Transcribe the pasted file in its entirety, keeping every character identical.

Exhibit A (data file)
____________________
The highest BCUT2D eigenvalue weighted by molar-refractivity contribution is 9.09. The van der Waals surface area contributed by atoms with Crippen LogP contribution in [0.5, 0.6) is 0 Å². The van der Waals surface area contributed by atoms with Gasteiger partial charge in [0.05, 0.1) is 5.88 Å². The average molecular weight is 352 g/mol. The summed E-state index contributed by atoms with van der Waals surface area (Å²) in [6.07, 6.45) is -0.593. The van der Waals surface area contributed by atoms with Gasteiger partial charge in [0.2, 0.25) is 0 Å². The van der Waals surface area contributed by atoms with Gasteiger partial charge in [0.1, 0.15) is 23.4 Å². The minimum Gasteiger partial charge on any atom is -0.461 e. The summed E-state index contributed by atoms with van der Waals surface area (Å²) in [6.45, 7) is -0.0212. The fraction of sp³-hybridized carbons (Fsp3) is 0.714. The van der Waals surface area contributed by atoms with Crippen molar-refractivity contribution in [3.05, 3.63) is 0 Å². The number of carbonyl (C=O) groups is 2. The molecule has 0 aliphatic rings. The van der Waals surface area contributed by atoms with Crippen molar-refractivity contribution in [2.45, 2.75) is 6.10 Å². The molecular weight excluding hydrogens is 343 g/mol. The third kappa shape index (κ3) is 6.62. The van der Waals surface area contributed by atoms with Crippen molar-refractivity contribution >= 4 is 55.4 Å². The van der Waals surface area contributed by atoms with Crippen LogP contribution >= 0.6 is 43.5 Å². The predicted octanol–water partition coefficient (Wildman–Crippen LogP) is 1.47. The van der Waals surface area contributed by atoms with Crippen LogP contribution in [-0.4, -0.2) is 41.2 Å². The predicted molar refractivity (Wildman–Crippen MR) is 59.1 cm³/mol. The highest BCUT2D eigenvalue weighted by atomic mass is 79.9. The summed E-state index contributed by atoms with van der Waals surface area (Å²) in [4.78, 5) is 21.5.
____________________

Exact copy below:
The highest BCUT2D eigenvalue weighted by molar-refractivity contribution is 9.09. The van der Waals surface area contributed by atoms with Crippen LogP contribution in [0.5, 0.6) is 0 Å². The van der Waals surface area contributed by atoms with Gasteiger partial charge in [0.05, 0.1) is 5.88 Å². The average molecular weight is 352 g/mol. The summed E-state index contributed by atoms with van der Waals surface area (Å²) in [6.07, 6.45) is -0.593. The van der Waals surface area contributed by atoms with Gasteiger partial charge in [0.2, 0.25) is 0 Å². The van der Waals surface area contributed by atoms with Gasteiger partial charge in [0.1, 0.15) is 23.4 Å². The minimum Gasteiger partial charge on any atom is -0.461 e. The summed E-state index contributed by atoms with van der Waals surface area (Å²) in [6.45, 7) is -0.0212. The fraction of sp³-hybridized carbons (Fsp3) is 0.714. The van der Waals surface area contributed by atoms with Crippen molar-refractivity contribution in [3.05, 3.63) is 0 Å². The number of carbonyl (C=O) groups is 2. The molecule has 0 aliphatic rings. The van der Waals surface area contributed by atoms with Crippen molar-refractivity contribution in [2.45, 2.75) is 6.10 Å². The molecular weight excluding hydrogens is 343 g/mol. The third kappa shape index (κ3) is 6.62. The van der Waals surface area contributed by atoms with Crippen molar-refractivity contribution >= 4 is 55.4 Å². The van der Waals surface area contributed by atoms with Crippen LogP contribution >= 0.6 is 43.5 Å². The predicted octanol–water partition coefficient (Wildman–Crippen LogP) is 1.47. The van der Waals surface area contributed by atoms with Crippen LogP contribution in [-0.4, -0.2) is 41.2 Å². The predicted molar refractivity (Wildman–Crippen MR) is 59.1 cm³/mol. The highest BCUT2D eigenvalue weighted by atomic mass is 79.9. The summed E-state index contributed by atoms with van der Waals surface area (Å²) in [4.78, 5) is 21.5.